Senate

Senate Dems introduce bill to block release of 3D printed gun blueprints

Senate Democrats introduced legislation on Tuesday to prohibit blueprints for 3D printed guns from being posted online. 

The legislation, spearheaded by Sen. Bill Nelson (D-Fla.), comes as Defense Distributed is planning to publish digital blueprints on its website at midnight. Some of the blueprints, though, are already available online.

The Democratic legislation would make it illegal to publish with intent a digital file that programs a 3D printer to manufacture a firearm. 

"These 3D-printed plastic firearms can evade our detection systems and are a direct threat to our national security," Nelson told reporters during a press conference. "And we are going to let these go up on the internet tonight at midnight?"

In addition to legislation banning the publishing of 3D printed gun blueprints, Democrats have also introduced legislation to ban "ghost guns" by requiring at least one main component in a gun be made of metal and for the gun to have a serial number. 

But it's unlikely that Congress will take action before the midnight deadline. 

Democrats, instead, used Tuesday's press conference to urge President Trump to intervene before the deadline. 

Sen. Ed Markey (D-Mass.) called the 3D printed guns the "ultimate gun loophole." 

"It doesn't make any sense ... that your Justice Department and your State Department agreed to make 3D guns available to the public," he added. 

Sen. Richard Blumenthal (D-Conn.) picked up a poster comparing a gun and a 3D printed gun adding: "Coming to a theater near you. Coming to a school near you."

"These ghost guns are a menace. The failure to ban them will mean blood on the hands of officials who have that responsibility. I call on the Trump administration now to do the right thing," he said.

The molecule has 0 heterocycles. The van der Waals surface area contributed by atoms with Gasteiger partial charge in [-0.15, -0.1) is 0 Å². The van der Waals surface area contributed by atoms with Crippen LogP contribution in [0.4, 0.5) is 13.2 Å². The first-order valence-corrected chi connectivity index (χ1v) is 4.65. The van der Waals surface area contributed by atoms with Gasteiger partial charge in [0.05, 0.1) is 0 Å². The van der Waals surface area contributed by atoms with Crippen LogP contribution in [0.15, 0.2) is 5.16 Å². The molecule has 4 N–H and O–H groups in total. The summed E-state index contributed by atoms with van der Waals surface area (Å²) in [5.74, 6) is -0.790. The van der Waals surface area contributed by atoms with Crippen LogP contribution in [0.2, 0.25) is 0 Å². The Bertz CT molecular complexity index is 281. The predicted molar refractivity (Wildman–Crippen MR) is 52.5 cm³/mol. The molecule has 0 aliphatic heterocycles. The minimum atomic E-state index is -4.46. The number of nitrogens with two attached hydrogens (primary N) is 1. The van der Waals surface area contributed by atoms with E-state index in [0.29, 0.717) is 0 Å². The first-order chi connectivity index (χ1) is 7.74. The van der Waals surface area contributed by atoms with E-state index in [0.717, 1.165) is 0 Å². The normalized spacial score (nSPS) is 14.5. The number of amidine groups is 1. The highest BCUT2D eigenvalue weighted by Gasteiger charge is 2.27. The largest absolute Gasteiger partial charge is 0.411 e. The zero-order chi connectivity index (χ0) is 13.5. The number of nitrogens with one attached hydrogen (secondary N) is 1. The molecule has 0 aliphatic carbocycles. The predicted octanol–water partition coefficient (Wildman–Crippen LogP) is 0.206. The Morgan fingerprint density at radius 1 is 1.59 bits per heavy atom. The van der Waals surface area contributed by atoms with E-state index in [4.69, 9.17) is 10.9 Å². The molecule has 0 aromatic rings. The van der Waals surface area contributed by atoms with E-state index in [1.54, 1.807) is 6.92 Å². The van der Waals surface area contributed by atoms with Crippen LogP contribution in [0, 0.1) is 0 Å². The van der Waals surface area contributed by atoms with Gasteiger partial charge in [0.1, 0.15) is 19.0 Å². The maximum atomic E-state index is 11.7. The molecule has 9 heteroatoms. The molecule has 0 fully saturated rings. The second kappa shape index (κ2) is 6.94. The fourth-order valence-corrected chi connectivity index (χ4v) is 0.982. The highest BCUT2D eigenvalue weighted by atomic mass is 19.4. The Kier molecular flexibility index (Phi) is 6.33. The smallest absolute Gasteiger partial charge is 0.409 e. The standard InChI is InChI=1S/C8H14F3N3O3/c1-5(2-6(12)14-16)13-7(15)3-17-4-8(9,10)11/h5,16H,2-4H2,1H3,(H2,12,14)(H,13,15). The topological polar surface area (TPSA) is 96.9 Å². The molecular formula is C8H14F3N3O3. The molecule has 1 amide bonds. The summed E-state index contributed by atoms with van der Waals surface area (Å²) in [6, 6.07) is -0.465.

Trump said in a tweet earlier Tuesday that he was "looking into" 3D printed guns. 

"I am looking into 3-D Plastic Guns being sold to the public," he said in a tweet. "Already spoke to NRA, doesn't seem to make much sense!"

The administration has come under criticism for settling with a gun rights activist last month over the distribution of 3D firearm blueprints. Defense Distributed sued the government in 2015 after the State Department forced all instruction manuals to be removed from the internet.

Several states filed a lawsuit on Monday to block the Trump administration from allowing criminals and terrorists to access downloadable plans for 3D printed weapons that are untraceable and undetectable.

Though the House is out of town until September, Reps. Seth Moulton (D-Mass.) and Houes Democratic Policy and Communications Committee co-chairman David Cicilline (D-R.I.) planned to introduce a bill during Tuesday's pro forma session to prohibit the manufacturing or possession of a 3D printed gun that's made of plastic. 

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